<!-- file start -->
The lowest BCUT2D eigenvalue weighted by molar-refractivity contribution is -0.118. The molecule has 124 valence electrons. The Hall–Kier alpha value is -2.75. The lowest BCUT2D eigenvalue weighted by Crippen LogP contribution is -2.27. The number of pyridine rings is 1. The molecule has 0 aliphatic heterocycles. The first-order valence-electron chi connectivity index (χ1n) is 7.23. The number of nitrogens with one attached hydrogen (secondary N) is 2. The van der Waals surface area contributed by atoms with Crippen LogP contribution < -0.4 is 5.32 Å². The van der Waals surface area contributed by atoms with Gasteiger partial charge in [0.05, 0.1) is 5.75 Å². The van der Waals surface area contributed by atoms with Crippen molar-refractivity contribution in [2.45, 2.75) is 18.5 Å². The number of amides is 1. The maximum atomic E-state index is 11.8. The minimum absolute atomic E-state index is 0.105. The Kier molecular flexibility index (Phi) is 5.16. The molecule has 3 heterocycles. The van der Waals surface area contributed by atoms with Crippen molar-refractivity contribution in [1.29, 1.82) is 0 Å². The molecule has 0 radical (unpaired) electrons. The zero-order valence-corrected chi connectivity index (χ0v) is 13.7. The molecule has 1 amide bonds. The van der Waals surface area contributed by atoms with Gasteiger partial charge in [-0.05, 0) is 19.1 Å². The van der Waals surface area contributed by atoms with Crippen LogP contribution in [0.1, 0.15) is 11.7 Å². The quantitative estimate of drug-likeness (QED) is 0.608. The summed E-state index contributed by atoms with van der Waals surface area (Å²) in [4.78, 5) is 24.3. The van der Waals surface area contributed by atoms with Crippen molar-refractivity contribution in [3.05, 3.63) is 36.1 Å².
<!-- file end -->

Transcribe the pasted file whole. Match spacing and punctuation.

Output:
The lowest BCUT2D eigenvalue weighted by molar-refractivity contribution is -0.118. The molecule has 124 valence electrons. The Hall–Kier alpha value is -2.75. The lowest BCUT2D eigenvalue weighted by Crippen LogP contribution is -2.27. The number of pyridine rings is 1. The molecule has 0 aliphatic heterocycles. The first-order valence-electron chi connectivity index (χ1n) is 7.23. The number of nitrogens with one attached hydrogen (secondary N) is 2. The van der Waals surface area contributed by atoms with Crippen LogP contribution < -0.4 is 5.32 Å². The van der Waals surface area contributed by atoms with Gasteiger partial charge in [0.05, 0.1) is 5.75 Å². The van der Waals surface area contributed by atoms with Crippen molar-refractivity contribution in [2.45, 2.75) is 18.5 Å². The number of amides is 1. The maximum atomic E-state index is 11.8. The minimum absolute atomic E-state index is 0.105. The Kier molecular flexibility index (Phi) is 5.16. The molecule has 3 heterocycles. The van der Waals surface area contributed by atoms with Crippen molar-refractivity contribution in [1.29, 1.82) is 0 Å². The molecule has 0 radical (unpaired) electrons. The zero-order valence-corrected chi connectivity index (χ0v) is 13.7. The molecule has 1 amide bonds. The van der Waals surface area contributed by atoms with Gasteiger partial charge in [-0.05, 0) is 19.1 Å². The van der Waals surface area contributed by atoms with Crippen LogP contribution in [0.1, 0.15) is 11.7 Å². The quantitative estimate of drug-likeness (QED) is 0.608. The summed E-state index contributed by atoms with van der Waals surface area (Å²) in [4.78, 5) is 24.3. The van der Waals surface area contributed by atoms with Crippen molar-refractivity contribution in [3.05, 3.63) is 36.1 Å².